Tag Archives: Hooray Henry

Is Farage more out-of-touch than the Tories?

Hooray Henry? Nigel Farage sends himself up - or perhaps he really is like this [Image: Independent].

Hooray Henry? Nigel Farage sends himself up – or perhaps he really is like this [Image: Independent].

Politics must be completely corrupt if Nigel Farage is accurate in his claim that he doesn’t know anybody in politics as poor as himself and his wife.

Don’t sharpen the knives yet – it doesn’t seem likely.

He makes his claim during a new Channel 4 documentary, Steph and Dom Meet Nigel Farage, in which the UKIP leader – who will contest the South Thanet seat in Kent next May – chats over drinks with the ‘posh’ couple from Gogglebox.

It’s an extraordinary remark, considering he once claimed his salary and expenses as an MEP were worth £250,000 a year (£3.75 million so far), while his wife – also on the EU payroll – makes £30,000 per annum.

His current official salary is £79,000, plus office allowances of £42,600 a year. His wife’s salary brings the total up to £109,000 per year, according to The Independent.

According to that paper, “The UKIP leader says he only has one ‘small semi-detached house in the country’, that he does not drive a ‘flash car’, and that he and Kirsten Farage ‘don’t have expensive holidays, we haven’t done for 10 years’.”

He should tell that to people living in fear of eviction from their flats because of the bedroom tax, who have never had a car of any kind and must rely on sketchy public transport services instead, and who have not had a holiday of any kind since before the Coalition came into office.

What response do you think he’d get?

His household earnings of £2,096 per week are more than four times as much as those of the average UK full-time employee (£517pw) and that house of his is said to be worth £540,000 alone.

He doesn’t understand poverty. In the documentary he falls down steps and smashes a glass of champagne. Champagne!

In a Radio Times interview about the show, Farage says he had drunk two-and-a-half pints in the pub with the couple, and then enjoyed a “steady consumption” of five or six glasses of wine and champagne. He goes on to blame the smashed glass on his injuries from the plane crash in which he was involved on the day of the 2010 general election (which itself tells you a great deal about his lifestyle).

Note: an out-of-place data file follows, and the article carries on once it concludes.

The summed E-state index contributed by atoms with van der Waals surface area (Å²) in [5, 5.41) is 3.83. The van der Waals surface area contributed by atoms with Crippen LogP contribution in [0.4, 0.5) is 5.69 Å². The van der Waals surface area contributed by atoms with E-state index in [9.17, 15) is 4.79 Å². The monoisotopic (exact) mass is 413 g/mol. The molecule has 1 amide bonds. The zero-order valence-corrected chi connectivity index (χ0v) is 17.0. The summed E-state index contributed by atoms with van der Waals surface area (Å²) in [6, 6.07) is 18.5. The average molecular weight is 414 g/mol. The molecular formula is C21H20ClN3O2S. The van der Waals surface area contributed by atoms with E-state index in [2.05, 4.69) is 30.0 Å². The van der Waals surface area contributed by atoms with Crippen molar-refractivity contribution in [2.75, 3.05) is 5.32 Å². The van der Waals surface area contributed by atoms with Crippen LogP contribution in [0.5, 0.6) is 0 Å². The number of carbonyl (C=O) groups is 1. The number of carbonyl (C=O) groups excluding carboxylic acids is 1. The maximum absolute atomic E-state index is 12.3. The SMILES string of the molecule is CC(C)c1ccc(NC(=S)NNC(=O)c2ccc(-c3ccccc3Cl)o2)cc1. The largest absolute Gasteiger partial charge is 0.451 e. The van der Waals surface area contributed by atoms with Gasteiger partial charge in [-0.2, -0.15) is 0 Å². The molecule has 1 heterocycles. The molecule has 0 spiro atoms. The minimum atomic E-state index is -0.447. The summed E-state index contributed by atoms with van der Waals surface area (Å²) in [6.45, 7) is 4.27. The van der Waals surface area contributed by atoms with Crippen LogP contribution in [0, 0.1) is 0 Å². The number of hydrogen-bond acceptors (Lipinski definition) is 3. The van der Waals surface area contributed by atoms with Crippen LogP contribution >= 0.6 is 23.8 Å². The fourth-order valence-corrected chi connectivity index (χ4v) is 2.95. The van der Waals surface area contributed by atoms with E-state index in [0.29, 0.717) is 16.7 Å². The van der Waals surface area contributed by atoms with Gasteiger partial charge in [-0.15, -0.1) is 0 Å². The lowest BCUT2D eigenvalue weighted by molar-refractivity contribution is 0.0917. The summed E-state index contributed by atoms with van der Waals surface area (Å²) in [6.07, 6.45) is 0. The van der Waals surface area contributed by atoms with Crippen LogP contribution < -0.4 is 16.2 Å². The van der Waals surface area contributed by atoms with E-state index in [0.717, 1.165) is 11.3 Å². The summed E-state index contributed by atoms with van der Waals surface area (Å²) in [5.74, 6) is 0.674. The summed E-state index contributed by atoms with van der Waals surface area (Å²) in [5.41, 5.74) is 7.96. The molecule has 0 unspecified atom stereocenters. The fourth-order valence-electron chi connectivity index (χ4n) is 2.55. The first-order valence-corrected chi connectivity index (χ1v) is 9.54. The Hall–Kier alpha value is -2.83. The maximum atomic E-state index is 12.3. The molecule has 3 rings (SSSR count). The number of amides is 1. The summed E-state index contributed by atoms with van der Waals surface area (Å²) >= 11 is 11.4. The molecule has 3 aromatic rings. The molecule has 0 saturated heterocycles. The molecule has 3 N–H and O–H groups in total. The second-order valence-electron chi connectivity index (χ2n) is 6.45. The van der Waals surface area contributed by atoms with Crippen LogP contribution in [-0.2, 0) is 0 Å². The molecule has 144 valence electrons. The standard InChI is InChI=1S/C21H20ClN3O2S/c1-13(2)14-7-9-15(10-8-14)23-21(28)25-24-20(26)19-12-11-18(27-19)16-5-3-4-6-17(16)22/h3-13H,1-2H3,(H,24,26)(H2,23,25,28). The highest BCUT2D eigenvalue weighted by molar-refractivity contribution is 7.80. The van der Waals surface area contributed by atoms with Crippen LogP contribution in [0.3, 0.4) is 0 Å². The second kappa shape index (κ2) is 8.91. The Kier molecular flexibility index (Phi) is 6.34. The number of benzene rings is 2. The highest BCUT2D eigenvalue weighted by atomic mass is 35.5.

It’s a good story because – like David Cameron’s use of his late son in defending the Coalition’s cuts to the NHS – it stops others from questioning him as that would suggest a lack of respect for what he went through.

However, Vox Political doesn’t believe it’s true for a moment – unless Farage is blaming his incessant (in the media) alcohol consumption on the crash.

Isn’t it more likely to have been because his lifestyle owes more to the Hooray Henries of the 1980s than the White Van Man of today?

Flood defence lies have put lives at risk


The BBC has actually dared to run a story criticising the Conservative-Liberal Democrat Coalition government! Perhaps its editors are worried that the social media are getting a better reputation for news reporting.

It seems the UK Statistics Authority has attacked the Treasury for giving a “false impression” of government investment in areas like flood defences.

The government chart, released with the Autumn Statement, appeared to show an even spread across sectors, but used a ‘logarithmic’ scale – with gaps between £1 million, £10 million, £100 million, £1 billion and so on represented by increments of the same size.

The scaling appeared to show flood defences getting at least half as much funding as transport and energy – the projects that received the most money.

The Treasury's 'logarhythmic' chart, apparently showing a relatively even spread of funding.

The Treasury’s ‘logarithmic’ chart, apparently showing a relatively even spread of funding.

In fact, would you like to know the proportion of money actually being spent on flood defences, compared with energy infrastructure?

Two per cent.

The UK Statistics Authority's more representative chart, showing that flood defence (third from left) receives two per cent of the funding that goes to energy (second from left).

The UK Statistics Authority’s more representative chart, showing that flood defence (third from left) receives two per cent of the funding that goes to energy (second from left).

Last Wednesday the same BBC that broke this story told us that severe flood warnings – signifying a danger to life” – had been issued for part of the Somerset Levels.

People were in danger of death because the government had neglected anti-flooding plans.

This year the government is spending £60 million less on flood defence than in Labour’s last year of office (2009-10) – and that’s after factoring in new spending to combat the current deluge.

“The government has denied attempting to mislead the public,” according to the BBC report.

Well it would, wouldn’t it? But how often has it done anything else?

Does the Coalition not tell us every day that we are better off than before – when we know the pounds in our pocket buy less and less, the longer they are in office?

Is it not telling us that more of us are in work, when we can unpick DWP press releases to reveal the tawdry tricks they have played to create those figures?

Did it not tell us the National Health Service in England would be safe – and then ruin it, especially with the current drive to maim accident and emergency departments?

How much longer can we afford this cavalier gang of Hooray Henrys, playing fast and loose with the facts?

They couldn’t care less if their irresponsibility causes somebody’s death.

Follow me on Twitter: @MidWalesMike

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